Western governors, scouting for ways to boost the West's fortunes, ventured off the beaten path of conference fare to meet with two gurus of corporate and government change.
The governors had some traditional topics on their agenda, including foreign trade, education and job training. But their visitors Monday warned the governors they must adapt and keep pace with a volatile and enormously competitive marketplace.The conference, with the theme "Sharpening the West's Competitive Edge," continued here Tuesday.
The guest speakers Monday were Tom Peters, author of "In Search of Excellence" and "Thriving on Chaos," and David Birch, a professor at the Massachusetts Institute of Technology and an expert on job creation.
The two were united in their plea for greater efficiency and inventiveness, less government intrusion in the marketplace and a willingness to try "wild and crazy experiments" at the state level.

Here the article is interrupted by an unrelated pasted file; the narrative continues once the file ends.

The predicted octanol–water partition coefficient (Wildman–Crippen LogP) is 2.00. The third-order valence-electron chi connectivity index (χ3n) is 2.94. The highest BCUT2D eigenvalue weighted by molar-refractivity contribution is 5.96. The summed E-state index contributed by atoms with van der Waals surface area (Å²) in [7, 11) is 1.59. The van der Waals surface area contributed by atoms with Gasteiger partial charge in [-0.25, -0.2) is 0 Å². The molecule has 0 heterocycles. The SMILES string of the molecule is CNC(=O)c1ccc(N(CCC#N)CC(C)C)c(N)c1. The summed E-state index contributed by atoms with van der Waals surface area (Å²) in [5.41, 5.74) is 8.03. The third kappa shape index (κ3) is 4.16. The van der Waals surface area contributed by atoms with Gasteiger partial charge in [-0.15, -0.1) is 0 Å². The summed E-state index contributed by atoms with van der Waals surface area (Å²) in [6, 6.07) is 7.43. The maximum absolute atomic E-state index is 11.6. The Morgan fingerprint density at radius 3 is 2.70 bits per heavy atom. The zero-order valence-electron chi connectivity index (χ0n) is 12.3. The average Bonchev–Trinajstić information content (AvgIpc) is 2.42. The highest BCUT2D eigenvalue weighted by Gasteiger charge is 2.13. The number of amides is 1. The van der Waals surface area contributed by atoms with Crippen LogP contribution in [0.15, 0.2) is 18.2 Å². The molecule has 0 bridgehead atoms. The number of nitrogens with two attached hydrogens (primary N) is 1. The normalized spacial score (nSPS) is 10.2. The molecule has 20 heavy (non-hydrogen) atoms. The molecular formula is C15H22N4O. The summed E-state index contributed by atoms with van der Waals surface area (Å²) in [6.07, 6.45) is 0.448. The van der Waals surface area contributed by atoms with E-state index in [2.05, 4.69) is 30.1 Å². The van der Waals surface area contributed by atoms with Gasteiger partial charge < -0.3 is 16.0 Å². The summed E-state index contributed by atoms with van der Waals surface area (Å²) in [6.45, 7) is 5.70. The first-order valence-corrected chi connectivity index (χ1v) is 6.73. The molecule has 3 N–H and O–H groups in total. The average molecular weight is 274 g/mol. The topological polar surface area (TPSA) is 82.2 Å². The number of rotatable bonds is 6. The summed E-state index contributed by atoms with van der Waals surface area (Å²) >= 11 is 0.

With Chrysler boss Lee Iacocca's remarks earlier this year that he had contemplated a hostile takeover of General Motors, "literally nothing is unthinkable, and `as goes General Motors, so goes the nation,"' Peters said. "Literally all bets are off. . . . The rules are gone."
Both Peters and Birch said America's largest companies are laying off people, while most new hires are coming at new, "niche-seeking" ventures - small businesses such as specialty manufacturers. The smaller firms, with fewer layers of management and less tradition, are able to develop new products and grab increasing shares of the market, they said.
The Fortune 500 firms have eliminated 3.1 million jobs in the 1980s, while more than 12 million jobs were created by businesses with fewer than 100 employees, said Birch.
Peters urged state and federal governments to resist the urge to curb corporate competition, even when it gets scary.
"Let the raiders go," he said.
Competition and even raid attempts may be just the ticket to bring life to aging, lethargic companies, he said.
"We need to shape up our big companies and encourage our small companies," Peters said.
States can "train, train, train (a work force that can support and entice new business), and as soon as you're finished, retrain, retrain, retrain," he said.
Incentive pay for teachers and public workers is a good idea and government should demand huge increases in productivity from its workers, Peters said.